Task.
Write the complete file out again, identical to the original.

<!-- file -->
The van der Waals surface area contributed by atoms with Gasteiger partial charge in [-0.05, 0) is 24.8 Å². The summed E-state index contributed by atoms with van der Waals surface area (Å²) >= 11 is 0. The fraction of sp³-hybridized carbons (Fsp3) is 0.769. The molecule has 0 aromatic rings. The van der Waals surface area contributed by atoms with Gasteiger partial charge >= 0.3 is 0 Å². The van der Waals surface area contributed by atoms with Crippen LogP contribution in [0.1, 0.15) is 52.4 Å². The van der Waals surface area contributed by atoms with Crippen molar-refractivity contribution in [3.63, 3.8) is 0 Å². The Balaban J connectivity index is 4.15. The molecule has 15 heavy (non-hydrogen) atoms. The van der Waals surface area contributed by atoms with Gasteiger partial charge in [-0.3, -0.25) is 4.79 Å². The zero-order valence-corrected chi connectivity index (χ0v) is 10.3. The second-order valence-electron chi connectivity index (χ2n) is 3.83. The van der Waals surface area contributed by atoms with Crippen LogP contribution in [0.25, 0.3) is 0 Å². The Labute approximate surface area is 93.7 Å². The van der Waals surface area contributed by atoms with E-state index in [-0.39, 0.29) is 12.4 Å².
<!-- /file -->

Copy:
The van der Waals surface area contributed by atoms with Gasteiger partial charge in [-0.05, 0) is 24.8 Å². The summed E-state index contributed by atoms with van der Waals surface area (Å²) >= 11 is 0. The fraction of sp³-hybridized carbons (Fsp3) is 0.769. The molecule has 0 aromatic rings. The van der Waals surface area contributed by atoms with Gasteiger partial charge >= 0.3 is 0 Å². The van der Waals surface area contributed by atoms with Crippen LogP contribution in [0.1, 0.15) is 52.4 Å². The van der Waals surface area contributed by atoms with Crippen molar-refractivity contribution in [3.63, 3.8) is 0 Å². The Balaban J connectivity index is 4.15. The molecule has 15 heavy (non-hydrogen) atoms. The van der Waals surface area contributed by atoms with Gasteiger partial charge in [-0.3, -0.25) is 4.79 Å². The zero-order valence-corrected chi connectivity index (χ0v) is 10.3. The second-order valence-electron chi connectivity index (χ2n) is 3.83. The van der Waals surface area contributed by atoms with Crippen LogP contribution in [0.25, 0.3) is 0 Å². The Labute approximate surface area is 93.7 Å². The van der Waals surface area contributed by atoms with E-state index in [-0.39, 0.29) is 12.4 Å².